With LENS, Offender Data Quickly Reaches Officers on Beat
A police officer on a DUI stop logs into the online Law Enforcement Notification System (LENS) and finds that not only is the driver under federal supervision for a prior drug offense, but the conditions of release stipulate no alcohol use.
By statute, following release of a prisoner convicted of a drug trafficking crime, crime of violence, or sex offense, the U.S. Probation Office must notify the chief law enforcement officer of the state and of the local jurisdiction when an offender moves into their jurisdiction. All 94 probation offices nationwide are now using LENS to make these notifications easier and more efficiently. And because LENS notifies local law enforcement at the beginning of supervision, it also promotes greater public safety.
For years, notification meant that paper documents with the prisoner’s basic information and criminal history, plus their conditions of supervision, were compiled, and then mailed to law enforcement offices. This process was time consuming and the information varied—some districts included photos, others just basic descriptions with height, weight, and eye color. Once the information reached its destination, there was still the problem of how to get it to the people who really needed it— the detectives and patrol officers on the street.
LENS was developed by the federal Judiciary to change all that. LENS pulls information already in the Probation and Pretrial Services Automated Case Tracking System (PACTS) database, and populates a website where local law enforcement officers can use a secure log-in through their smartphone, tablet or computer to see a photo slideshow of certain offenders or as points on a map, showing where they live. They can see the name of the offender, a description, criminal history, aliases, conditions of supervision, and the contact information for his or her probation officer. In addition, the information for the offenders in the system can be searched across multiple jurisdictions and filtered by offense and demographics.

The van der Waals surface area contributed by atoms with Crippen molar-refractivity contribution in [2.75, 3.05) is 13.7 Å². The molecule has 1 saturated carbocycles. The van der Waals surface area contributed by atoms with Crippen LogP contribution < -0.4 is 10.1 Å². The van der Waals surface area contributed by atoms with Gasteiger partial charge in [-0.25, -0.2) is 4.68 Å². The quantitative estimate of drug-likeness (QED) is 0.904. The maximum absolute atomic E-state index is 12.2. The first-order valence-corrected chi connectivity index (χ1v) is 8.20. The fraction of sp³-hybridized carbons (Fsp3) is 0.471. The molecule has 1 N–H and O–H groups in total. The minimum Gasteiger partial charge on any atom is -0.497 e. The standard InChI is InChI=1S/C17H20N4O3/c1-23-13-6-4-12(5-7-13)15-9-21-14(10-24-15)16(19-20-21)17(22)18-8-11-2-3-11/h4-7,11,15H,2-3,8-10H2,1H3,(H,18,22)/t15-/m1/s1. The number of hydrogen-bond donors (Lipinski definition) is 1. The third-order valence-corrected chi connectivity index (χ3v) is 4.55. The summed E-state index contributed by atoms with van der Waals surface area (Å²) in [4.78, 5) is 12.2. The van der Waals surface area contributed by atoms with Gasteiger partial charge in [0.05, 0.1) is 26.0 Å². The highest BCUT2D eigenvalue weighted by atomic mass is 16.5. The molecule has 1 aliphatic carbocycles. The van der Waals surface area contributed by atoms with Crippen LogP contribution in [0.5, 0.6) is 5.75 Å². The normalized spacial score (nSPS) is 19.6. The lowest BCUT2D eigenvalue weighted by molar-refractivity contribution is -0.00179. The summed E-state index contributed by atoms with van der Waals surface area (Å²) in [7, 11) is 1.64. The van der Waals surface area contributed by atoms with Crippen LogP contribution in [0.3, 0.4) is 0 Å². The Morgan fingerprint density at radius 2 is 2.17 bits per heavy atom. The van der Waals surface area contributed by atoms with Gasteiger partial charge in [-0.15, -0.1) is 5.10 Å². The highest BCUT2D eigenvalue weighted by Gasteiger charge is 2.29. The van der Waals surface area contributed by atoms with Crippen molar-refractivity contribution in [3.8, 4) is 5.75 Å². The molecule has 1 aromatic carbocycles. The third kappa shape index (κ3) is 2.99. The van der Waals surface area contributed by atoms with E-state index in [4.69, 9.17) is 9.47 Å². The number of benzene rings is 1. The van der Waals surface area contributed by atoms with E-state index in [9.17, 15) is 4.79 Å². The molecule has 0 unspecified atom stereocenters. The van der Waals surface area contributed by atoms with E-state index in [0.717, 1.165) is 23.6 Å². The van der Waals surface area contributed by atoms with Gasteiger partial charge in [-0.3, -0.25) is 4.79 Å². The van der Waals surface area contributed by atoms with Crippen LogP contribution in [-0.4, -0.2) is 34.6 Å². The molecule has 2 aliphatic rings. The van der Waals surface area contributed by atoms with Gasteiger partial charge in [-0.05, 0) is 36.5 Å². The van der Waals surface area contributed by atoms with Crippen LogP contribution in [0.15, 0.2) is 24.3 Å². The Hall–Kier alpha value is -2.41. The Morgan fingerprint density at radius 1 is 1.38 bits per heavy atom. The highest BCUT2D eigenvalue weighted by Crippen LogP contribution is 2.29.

Following a bank robbery, suppose an eyewitness gives a description of one of the perpetrators. Detectives log into LENS, filter offenders under supervision in the area for the type of offense—in this case, bank robbery—and by the basic physical description provided by the witness. The search produces a list of offenders fitting the description with photos, allowing for a virtual lineup.
LENS also is a time- and cost-saver for probation office staff. LENS can pull the necessary information from PACTS in a fraction of the time it takes staff to compile the documents by hand. And if the local law enforcement agency has signed up for an email account, notification is at the click of a button. It’s immediate and there are no postage costs. Even in those instances where a law enforcement agency is still receiving paper documents, LENS still creates the documents more efficiently for the probation offices.
Recently LENS was expanded to begin automated deployment of FBI Flash Notices, alerting the FBI and other law enforcement agencies running a criminal records check through FBI when a subject is placed on supervised release, pretrial diversion, or probation. Thirty-two districts now are live on Flash.